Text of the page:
Square Kilometre Array Radio Telescope Project | UPSC – IAS
The Square Kilometre Array (SKA) is a radio telescope project proposed to be built in Australia and South Africa. If built, it would have a total collecting area of approximately one square kilometre. It would operate over a wide range of frequencies and its size would make it 50 times more sensitive than any other radio instrument. It would require very high performance central computing engines and long-haul links with a capacity greater than the global Internet traffic as of 2013. It should be able to survey the sky more than ten thousand times faster than before.
On 12 March 2019, the Square Kilometre Array Observatory (SKAO) was founded in Rome by seven initial member countries, with several other expected to join in the future. This international organisation is tasked with building and operating the facility, with the first construction contracts scheduled to be awarded in late 2020
Location: – South Africa’s Karoo region and Western Australia’s Murchison Shire were chosen as co-hosting locations for this project.; Built Year: – 2024 – 2030.
The Square Kilometre Array (SKA) is a global project with eleven member countries that aims to answer fundamental questions about the origin and evolution of the Universe. In the early days of planning, China vied to host the Square Kilometre Array (SKA), proposing to build several large dishes in the natural limestone depressions (karst) that dimple its southwestern provinces; China called their proposal Kilometer-square Area Radio Synthesis Telescope (KARST). In April 2011, Jodrell Bank Observatory of the University of Manchester, in Cheshire, England was announced as the location for the project headquarters.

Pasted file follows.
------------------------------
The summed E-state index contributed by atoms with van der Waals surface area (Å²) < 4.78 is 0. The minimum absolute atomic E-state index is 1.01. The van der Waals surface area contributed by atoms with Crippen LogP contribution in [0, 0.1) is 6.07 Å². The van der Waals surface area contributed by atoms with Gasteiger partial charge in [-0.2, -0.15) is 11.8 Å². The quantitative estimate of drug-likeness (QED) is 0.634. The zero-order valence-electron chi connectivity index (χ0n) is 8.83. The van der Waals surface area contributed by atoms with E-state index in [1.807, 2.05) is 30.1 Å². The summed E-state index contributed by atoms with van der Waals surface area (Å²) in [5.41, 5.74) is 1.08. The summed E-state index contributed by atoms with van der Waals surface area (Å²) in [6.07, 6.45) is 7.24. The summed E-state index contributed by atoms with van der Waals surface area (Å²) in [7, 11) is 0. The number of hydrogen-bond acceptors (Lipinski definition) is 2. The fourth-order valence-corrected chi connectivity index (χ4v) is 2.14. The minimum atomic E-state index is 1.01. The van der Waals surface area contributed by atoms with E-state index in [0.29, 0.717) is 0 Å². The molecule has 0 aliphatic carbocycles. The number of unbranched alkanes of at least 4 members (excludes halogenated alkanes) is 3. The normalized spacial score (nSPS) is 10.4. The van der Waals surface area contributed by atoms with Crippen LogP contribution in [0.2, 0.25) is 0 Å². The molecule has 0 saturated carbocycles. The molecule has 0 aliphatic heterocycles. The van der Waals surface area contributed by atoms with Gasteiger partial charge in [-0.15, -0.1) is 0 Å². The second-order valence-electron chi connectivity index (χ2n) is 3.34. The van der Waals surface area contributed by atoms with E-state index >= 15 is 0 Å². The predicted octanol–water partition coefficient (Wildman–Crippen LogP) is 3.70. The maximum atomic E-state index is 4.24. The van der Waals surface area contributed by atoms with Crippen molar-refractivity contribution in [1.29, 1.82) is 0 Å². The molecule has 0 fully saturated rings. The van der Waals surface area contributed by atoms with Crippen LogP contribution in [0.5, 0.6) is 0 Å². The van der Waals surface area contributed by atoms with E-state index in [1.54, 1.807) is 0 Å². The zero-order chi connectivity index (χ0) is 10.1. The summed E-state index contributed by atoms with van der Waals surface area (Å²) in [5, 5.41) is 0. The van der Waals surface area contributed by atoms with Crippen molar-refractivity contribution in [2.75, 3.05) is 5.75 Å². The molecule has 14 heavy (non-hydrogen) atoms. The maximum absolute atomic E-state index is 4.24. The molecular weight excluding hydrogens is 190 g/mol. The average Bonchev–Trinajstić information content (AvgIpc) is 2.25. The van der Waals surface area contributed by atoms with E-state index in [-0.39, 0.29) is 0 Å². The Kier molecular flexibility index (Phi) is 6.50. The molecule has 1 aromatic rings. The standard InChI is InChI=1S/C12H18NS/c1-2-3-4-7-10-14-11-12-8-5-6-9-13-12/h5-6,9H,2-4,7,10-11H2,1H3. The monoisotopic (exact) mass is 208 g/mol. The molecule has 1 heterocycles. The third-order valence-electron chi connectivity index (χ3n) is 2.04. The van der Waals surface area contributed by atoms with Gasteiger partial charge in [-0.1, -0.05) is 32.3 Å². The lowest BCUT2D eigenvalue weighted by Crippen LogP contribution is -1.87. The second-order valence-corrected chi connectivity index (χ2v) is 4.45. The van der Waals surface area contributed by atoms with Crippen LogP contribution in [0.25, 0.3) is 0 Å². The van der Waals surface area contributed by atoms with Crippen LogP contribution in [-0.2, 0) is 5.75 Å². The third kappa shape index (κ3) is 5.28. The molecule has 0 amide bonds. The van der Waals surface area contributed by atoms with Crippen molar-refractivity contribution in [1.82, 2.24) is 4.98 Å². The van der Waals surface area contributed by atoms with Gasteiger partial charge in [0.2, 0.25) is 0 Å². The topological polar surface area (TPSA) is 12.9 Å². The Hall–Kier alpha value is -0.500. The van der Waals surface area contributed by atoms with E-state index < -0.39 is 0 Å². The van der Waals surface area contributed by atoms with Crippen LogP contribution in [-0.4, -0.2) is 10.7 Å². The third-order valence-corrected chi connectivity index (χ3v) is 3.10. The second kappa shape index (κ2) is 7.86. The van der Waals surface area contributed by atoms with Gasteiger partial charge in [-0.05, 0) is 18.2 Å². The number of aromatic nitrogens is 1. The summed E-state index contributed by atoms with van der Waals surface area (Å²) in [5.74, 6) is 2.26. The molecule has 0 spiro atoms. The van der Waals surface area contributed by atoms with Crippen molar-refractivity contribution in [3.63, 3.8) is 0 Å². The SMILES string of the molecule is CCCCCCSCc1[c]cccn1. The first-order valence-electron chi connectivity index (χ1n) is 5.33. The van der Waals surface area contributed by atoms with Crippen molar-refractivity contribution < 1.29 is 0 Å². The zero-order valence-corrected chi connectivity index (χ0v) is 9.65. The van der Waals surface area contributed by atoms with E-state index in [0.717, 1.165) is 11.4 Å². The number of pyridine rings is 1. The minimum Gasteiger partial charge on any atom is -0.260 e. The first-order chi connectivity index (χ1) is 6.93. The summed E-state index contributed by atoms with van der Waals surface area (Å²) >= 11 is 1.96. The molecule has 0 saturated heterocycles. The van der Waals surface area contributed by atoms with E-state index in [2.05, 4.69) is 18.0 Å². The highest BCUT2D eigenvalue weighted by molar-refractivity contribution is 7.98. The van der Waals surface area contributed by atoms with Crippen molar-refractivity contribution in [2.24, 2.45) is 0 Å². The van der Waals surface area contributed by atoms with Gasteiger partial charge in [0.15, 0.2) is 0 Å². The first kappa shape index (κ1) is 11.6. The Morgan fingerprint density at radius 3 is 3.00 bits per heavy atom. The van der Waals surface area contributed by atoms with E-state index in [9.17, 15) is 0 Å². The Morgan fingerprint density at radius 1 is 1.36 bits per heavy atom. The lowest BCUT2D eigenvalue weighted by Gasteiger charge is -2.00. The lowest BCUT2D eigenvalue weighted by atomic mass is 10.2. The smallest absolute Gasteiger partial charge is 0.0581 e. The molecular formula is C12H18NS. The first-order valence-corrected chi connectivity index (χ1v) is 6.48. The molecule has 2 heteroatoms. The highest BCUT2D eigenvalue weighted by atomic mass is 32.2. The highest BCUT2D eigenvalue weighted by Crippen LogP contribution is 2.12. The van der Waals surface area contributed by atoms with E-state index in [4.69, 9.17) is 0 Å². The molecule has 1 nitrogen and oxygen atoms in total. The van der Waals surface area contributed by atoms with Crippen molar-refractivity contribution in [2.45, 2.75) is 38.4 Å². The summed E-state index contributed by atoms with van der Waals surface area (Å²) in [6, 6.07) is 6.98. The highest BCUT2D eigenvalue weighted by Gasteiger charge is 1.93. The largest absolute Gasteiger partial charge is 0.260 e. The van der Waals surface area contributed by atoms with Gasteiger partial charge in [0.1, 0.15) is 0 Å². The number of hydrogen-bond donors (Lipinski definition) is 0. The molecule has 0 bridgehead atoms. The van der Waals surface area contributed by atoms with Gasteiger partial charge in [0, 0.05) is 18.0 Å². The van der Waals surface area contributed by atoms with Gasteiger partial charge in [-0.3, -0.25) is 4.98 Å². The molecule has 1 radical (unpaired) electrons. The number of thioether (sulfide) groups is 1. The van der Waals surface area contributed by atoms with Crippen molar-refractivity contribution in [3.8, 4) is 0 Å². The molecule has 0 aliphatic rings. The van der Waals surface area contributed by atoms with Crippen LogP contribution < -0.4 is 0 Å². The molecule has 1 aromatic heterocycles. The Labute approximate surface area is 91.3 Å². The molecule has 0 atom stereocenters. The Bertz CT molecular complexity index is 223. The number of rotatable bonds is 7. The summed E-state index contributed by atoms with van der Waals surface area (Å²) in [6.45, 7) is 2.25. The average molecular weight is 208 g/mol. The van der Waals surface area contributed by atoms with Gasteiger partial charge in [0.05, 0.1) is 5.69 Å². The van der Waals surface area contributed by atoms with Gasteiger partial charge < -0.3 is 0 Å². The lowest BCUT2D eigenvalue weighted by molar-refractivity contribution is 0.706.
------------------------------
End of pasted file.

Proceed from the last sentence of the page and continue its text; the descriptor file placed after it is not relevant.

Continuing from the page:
More About Square Kilometre Array (SKA) Project | UPSC – IAS
- Square Kilometre Array (SKA) project is an international effort to build the world’s largest radio telescope, with eventually over a square kilometre (one million square metres) of collecting area.
- It will use 1000s of dishes and up to a million low-frequency antennas that will enable astronomers to monitor the sky in unprecedented detail and survey the entire sky much faster than any system currently in existence.
- Karoo will host the core of the high and mid frequency dishes and Murchison will host the low-frequency antennas.
- Recent Developments – MeerLITCH is the world’s first optical telescope linked to a radio telescope launched in South Africa.
- The device forms part of the Square Kilometre Array (SKA) project and will be linked to MeerKAT, a radio telescope located 200km away.
- Scientists at Cambridge have finished designing the data processor of SKA’s telescopes.